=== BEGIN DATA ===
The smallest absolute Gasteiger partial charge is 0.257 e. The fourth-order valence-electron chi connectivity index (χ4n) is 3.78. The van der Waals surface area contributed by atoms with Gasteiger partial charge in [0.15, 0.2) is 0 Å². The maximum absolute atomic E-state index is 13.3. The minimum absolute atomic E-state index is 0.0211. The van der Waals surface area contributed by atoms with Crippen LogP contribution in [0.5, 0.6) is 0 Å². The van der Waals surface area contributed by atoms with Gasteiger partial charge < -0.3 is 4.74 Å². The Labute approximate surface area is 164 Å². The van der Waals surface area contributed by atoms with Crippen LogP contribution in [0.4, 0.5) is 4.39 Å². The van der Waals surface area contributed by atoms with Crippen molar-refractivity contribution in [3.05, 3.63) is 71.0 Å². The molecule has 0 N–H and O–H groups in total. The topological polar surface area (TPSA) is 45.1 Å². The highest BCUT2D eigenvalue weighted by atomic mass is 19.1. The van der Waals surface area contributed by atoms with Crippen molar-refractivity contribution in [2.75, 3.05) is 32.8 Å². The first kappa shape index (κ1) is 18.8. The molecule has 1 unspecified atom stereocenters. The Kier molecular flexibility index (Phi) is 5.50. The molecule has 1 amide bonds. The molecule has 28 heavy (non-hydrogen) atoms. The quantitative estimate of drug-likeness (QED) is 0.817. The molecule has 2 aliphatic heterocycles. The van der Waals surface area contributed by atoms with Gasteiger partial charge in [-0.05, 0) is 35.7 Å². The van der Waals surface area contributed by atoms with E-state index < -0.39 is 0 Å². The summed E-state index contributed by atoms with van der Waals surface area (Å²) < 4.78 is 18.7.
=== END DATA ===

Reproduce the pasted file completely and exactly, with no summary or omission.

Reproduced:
The smallest absolute Gasteiger partial charge is 0.257 e. The fourth-order valence-electron chi connectivity index (χ4n) is 3.78. The van der Waals surface area contributed by atoms with Gasteiger partial charge in [0.15, 0.2) is 0 Å². The maximum absolute atomic E-state index is 13.3. The minimum absolute atomic E-state index is 0.0211. The van der Waals surface area contributed by atoms with Crippen LogP contribution in [0.5, 0.6) is 0 Å². The van der Waals surface area contributed by atoms with Gasteiger partial charge < -0.3 is 4.74 Å². The Labute approximate surface area is 164 Å². The van der Waals surface area contributed by atoms with Crippen LogP contribution in [0.4, 0.5) is 4.39 Å². The van der Waals surface area contributed by atoms with Crippen molar-refractivity contribution in [3.05, 3.63) is 71.0 Å². The molecule has 0 N–H and O–H groups in total. The topological polar surface area (TPSA) is 45.1 Å². The highest BCUT2D eigenvalue weighted by atomic mass is 19.1. The van der Waals surface area contributed by atoms with Crippen molar-refractivity contribution in [2.75, 3.05) is 32.8 Å². The first kappa shape index (κ1) is 18.8. The molecule has 1 unspecified atom stereocenters. The Kier molecular flexibility index (Phi) is 5.50. The molecule has 1 amide bonds. The molecule has 28 heavy (non-hydrogen) atoms. The quantitative estimate of drug-likeness (QED) is 0.817. The molecule has 2 aliphatic heterocycles. The van der Waals surface area contributed by atoms with Gasteiger partial charge in [-0.05, 0) is 35.7 Å². The van der Waals surface area contributed by atoms with E-state index < -0.39 is 0 Å². The summed E-state index contributed by atoms with van der Waals surface area (Å²) < 4.78 is 18.7.